Anyone who has struggled with an addiction will tell you that addictions are very difficult to beat. Even those who desperately want to quit may go to rehab multiple times before succeeding.
For over three decades, neurofeedback successfully helped reduce cravings and resolve any underlying issues that may be driving addictive behavior. In a 1989 study of veterans with PTSD and alcohol use disorder, 80% of clients were able to remain sober for at least 18 months. Most of the clients also were able to eliminate their PTSD symptoms. ...continue reading →
Mental health providers and other professionals often talk about a child or adult's "dysregulation" and "self-regulation," but these terms are often left undefined. A 2017 summary and the 2015 report from the U.S. Department of Health and Human Services help define self-regulation and show the complex social, biological, and environmental factors involved in development of self-regulation.
The summary defines self-regulation as "the act of managing one’s thoughts and feelings to engage in goal-directed actions such as organizing behavior, controlling impulses, and solving problems constructively."
Being able to self-regulate helps us succeed in many aspects of life, including creating satisfying relationships, tolerating difficulty, prospering in school and work, managing finances, and maintaining physical and mental health. Self-regulation is a critical life skill.
Self-regulation depends not only on the individual child or adult's biology and actions, but also on the contributions of parents, teachers, other mentors, as well as conditions in the neighborhood to global environments. As a community, we all play a role in each child's development of self-regulation. Likewise, we all can play a role in helping each other repair missed developmental steps.
When we see poor self-regulation in ourselves or another individual, it helps to remember that as children we do not have much control over whether we learn self-regulation.
Although learning self-regulation is probably easier as a child, humans have the ability to achieve self-regulation at any age, whether through healthy relationships, psychotherapy, or neurofeedback. A large part of my therapeutic work is helping individuals of all ages learn how to self-regulate.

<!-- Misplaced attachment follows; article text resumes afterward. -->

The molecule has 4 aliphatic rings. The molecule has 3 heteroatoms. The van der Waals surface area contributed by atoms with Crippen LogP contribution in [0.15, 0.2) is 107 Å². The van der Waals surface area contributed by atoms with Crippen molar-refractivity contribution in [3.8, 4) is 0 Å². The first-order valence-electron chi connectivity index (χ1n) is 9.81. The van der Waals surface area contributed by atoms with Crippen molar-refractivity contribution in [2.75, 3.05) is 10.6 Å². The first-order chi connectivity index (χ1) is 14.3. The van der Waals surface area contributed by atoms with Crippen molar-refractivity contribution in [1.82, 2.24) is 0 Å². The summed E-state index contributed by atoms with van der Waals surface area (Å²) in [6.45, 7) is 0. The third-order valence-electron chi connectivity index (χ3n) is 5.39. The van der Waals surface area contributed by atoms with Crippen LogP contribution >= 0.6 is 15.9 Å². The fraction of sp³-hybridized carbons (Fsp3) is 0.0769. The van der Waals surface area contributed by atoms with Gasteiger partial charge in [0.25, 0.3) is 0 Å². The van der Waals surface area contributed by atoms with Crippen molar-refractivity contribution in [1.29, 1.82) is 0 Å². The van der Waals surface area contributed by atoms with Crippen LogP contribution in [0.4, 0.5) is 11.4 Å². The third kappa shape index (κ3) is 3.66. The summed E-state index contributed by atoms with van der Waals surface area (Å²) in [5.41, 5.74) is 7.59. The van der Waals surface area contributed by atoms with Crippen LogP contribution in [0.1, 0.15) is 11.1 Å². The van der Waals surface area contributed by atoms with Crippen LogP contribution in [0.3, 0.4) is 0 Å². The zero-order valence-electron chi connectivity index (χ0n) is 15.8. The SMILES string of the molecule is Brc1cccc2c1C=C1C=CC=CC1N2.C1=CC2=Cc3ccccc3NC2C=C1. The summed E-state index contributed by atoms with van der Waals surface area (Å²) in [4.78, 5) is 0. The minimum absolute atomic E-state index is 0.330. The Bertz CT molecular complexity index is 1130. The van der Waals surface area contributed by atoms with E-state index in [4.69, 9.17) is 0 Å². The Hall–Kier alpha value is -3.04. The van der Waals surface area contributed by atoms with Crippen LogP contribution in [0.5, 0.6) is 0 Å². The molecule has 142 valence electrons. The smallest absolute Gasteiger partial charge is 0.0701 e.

Therapeutic farms use work in a natural environment to improve mental health.
Did you know that the State of Maryland was actually an innovator in this approach over a century ago?
In the 1970s I spent a summer working with older men at the Springfield State Hospital in Sykesville, MD. Long before Springfield was a mental institution, it was an estate and working farm, originally developed as the dowry for the daughter of a wealthy Baltimorean, William Patterson. His daughter was intended to marry Napoleon Bonaparte's brother, Jerome Bonaparte, although the marriage was later blocked by Napoleon.
In 1896, the State of Maryland transformed Springfield into a mental institution. Springfield was intended as an advance, using a more humane medical model for care instead of the prior practice of housing the "insane" in almshouses and poor farms ...continue reading →
Work and intensive contact with nature can help people recover from psychotic disorders, sometimes completely.
Maryland was an innovator in this approach over a century ago. The state abandoned this model, perhaps due to the public's fluctuating concern for the mentally ill and unwillingness to fund treatment programs. Eventually Maryland's mental institutions were better known for abuse and overcrowding.
Therapeutic farms are making a comeback. In the US, the Hopewell Community is having positive outcomes with its therapeutic farm community by using work and contact with nature as a means to improving social skills, emotional self-regulation, and consistent medication use. ...continue reading →
Attention-deficit/hyperactivity disorder (ADHD) and attention deficit disorder (ADD) are common issues for both children and adults. Symptoms may include:
narrow focus on the present moment
lack of attention to details
lack of body awareness and control
prone to distraction
failure to consider the consequences of behavior
difficulty with organization
difficulty with sustained projects and following through with chores
frequent fidgeting or squirming
very active, difficulty sitting still
blurting out answers, not waiting their turn
Individuals with ADHD/ADD often perform poorly in school and in the workplace, even though they may be highly intelligent and creative. These attention issues are often inherited, with the condition appearing in multiple generations of the family.
The most common treatment for ADHD/ADD is medication, but when the medications are stopped, the condition returns. Neurofeedback can be a highly effective alternative because it allows the areas of the brain that control arousal and focus to learn how to self-regulate. Neurofeedback can improve school, sport, and work performance, as well as social skills and self esteem. Unlike medication, the effects of neurofeedback training are often lasting, although occasional "touch-ups" are sometimes necessary in order to maintain the progress.
In this video, a boy who had ADHD describes his experiences before and after training with neurofeedback.
Contact me, if you're wondering whether you or your child might benefit from neurofeedback brain training.